The funniest anecdote I have heard about an expat couple struggling to readjust to British life was not to do with luxuries or indeed childcare, but their sheer horror and confusion at the UK system for rubbish collection. This particular couple simply could not cope with having to sort their rubbish into seven different coloured wheelie bins, or remembering to put the appropriate wheelie bin at the bottom of their driveway on the assigned day of the bi-weekly timetable. They got it horribly wrong. They missed the right days. They probably did something crazy like putting the corrugated cardboard in the same bin as the newspapers and magazines. In the end (and on the verge of lunacy) they gave up altogether, crammed several weeks of stinking rubbish into one bin, stuck it in the boot of their car and drove it to the tip themselves. Forgivable for the first week home, maybe, but they continued to do this for months. Months…

As environmentally reprehensible as such behaviour is, it’s easy enough to see how one could get a little flustered after being used to the rubbish collection system in Dubai. In the apartment blocks here we have a garbage chute on every floor. One opens the garbage hatch and drops the bin bag down the chute, and… Hey Presto! – You never see it again! No sorting of tin from aluminium or potato peelings from banana skins. And no remembering to put the garden waste bin out only on the second Tuesday of the month if there isn’t an R in it and / or the moon is in the third house. Garbage chute = easy-peezy-lemon-squeezy. And yah-boo-sucks to the environment, too…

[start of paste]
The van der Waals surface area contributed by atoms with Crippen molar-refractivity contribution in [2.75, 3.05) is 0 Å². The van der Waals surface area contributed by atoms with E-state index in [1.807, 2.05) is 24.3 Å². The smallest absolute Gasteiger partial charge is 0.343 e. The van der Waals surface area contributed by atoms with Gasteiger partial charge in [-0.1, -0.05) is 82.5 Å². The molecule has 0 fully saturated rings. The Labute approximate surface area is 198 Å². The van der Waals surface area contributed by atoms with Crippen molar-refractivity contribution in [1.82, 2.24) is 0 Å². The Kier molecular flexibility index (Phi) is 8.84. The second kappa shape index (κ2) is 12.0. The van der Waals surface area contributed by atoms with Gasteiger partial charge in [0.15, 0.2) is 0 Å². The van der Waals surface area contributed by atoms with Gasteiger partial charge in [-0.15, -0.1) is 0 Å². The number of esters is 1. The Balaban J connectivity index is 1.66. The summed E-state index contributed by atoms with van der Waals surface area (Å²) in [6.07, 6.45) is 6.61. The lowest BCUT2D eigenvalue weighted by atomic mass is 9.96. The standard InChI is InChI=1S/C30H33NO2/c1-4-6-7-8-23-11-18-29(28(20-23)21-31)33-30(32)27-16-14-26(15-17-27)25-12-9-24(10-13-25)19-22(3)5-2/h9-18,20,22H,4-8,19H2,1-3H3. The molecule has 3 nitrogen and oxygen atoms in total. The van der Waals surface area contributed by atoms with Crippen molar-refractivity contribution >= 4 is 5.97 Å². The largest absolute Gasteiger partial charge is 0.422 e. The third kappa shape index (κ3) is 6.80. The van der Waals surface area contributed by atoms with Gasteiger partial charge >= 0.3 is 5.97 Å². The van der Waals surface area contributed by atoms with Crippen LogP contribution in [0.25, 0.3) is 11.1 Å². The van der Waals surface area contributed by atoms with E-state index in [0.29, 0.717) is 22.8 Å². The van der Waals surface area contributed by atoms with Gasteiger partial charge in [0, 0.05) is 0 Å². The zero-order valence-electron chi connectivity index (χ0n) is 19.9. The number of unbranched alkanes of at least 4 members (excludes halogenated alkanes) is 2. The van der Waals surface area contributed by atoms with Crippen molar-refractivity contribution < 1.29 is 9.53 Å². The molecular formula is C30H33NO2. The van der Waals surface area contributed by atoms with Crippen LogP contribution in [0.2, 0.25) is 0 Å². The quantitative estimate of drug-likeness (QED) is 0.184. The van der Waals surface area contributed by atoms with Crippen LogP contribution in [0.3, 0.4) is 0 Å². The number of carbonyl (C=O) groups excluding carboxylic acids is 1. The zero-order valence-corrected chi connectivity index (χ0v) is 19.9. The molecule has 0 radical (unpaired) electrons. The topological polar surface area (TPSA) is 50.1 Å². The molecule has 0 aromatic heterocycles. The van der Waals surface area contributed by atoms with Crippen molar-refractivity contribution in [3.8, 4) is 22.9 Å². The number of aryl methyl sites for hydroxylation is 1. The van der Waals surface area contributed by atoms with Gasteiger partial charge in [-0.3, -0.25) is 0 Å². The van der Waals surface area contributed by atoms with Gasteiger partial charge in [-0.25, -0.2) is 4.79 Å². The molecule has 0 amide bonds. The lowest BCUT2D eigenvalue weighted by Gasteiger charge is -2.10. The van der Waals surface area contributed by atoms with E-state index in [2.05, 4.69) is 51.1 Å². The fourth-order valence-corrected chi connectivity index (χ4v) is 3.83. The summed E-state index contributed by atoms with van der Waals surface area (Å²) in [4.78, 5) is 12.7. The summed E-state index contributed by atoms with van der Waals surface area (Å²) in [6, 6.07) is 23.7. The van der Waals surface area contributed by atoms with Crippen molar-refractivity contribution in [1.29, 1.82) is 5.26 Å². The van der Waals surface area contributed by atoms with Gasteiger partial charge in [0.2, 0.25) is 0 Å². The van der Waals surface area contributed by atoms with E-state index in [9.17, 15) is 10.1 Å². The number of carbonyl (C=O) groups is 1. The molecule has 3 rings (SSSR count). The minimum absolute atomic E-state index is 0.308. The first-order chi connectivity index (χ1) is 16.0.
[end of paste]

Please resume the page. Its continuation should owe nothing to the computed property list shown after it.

There are various recycling initiatives that happen over here (though they certainly don’t cover all areas of the Emirates yet and none of them are compulsory the way they are in other countries), and one does occasionally see a recycling bin being used in a way that corresponds with its intended purpose. According to a national goal made public in 2011, by 2030 100% of all domestic waste in Dubai will be recycled. 100%. They’re nothing if not ambitious over here. Actually they’ve gone rather quiet on that recently, so maybe we’ll be sticking with good old one-size-fits-all garbage hatches for a while yet.

Who's gonna ride your wild horses? Who's gonna steam-clean your chandelier?

Who’s gonna ride your wild horses? Who’s gonna steam-clean your chandelier?

User-friendly garbage chutes aside, my husband claims the sunshine is the main thing he’ll miss (well, that and the tax-free income), though he does send his shirts out to be ironed and I’m not entirely sure who will inherit the joy of that weekly task once we move home… Who am I kidding? I know exactly who will inherit that joy. Actually I don’t mind a spot of ironing if I’ve got a G&T on the go and a vintage Midsomer Murder on the telly… So other than rain, tax and ironing, I can’t see us struggling too much to settle back into the swing of things back home… So long as he can find someone to make me a ten-tier Cinderella birthday cake, obviously.



  1. Ha this reminds me of a documentary I watched a few years ago about real old colonials returning from Kenya to the UK and not being able to work anything, even really simple things like plug sockets confused them! I have to say I’ve always loved coming home… But then I’ve never lived anywhere quite like Dubai!

    • It’s so easy to see how that disorientation could happen, though, particularly over many years… In the few years since we moved out here cheques have been abolished and that crazy new touch / contactless payment thing has been introduced… All very bewildering for a returning expat! Thanks for visiting 🙂

  2. Well, I think if I couldn’t source a ten tier cinderella cake, or have my chandeliers steam cleaned, then a country is not worth living in! 😀

  3. Rick

    When labour is cheap, luxury reaches down to people of quite modest means, (you can quote me on that if you want).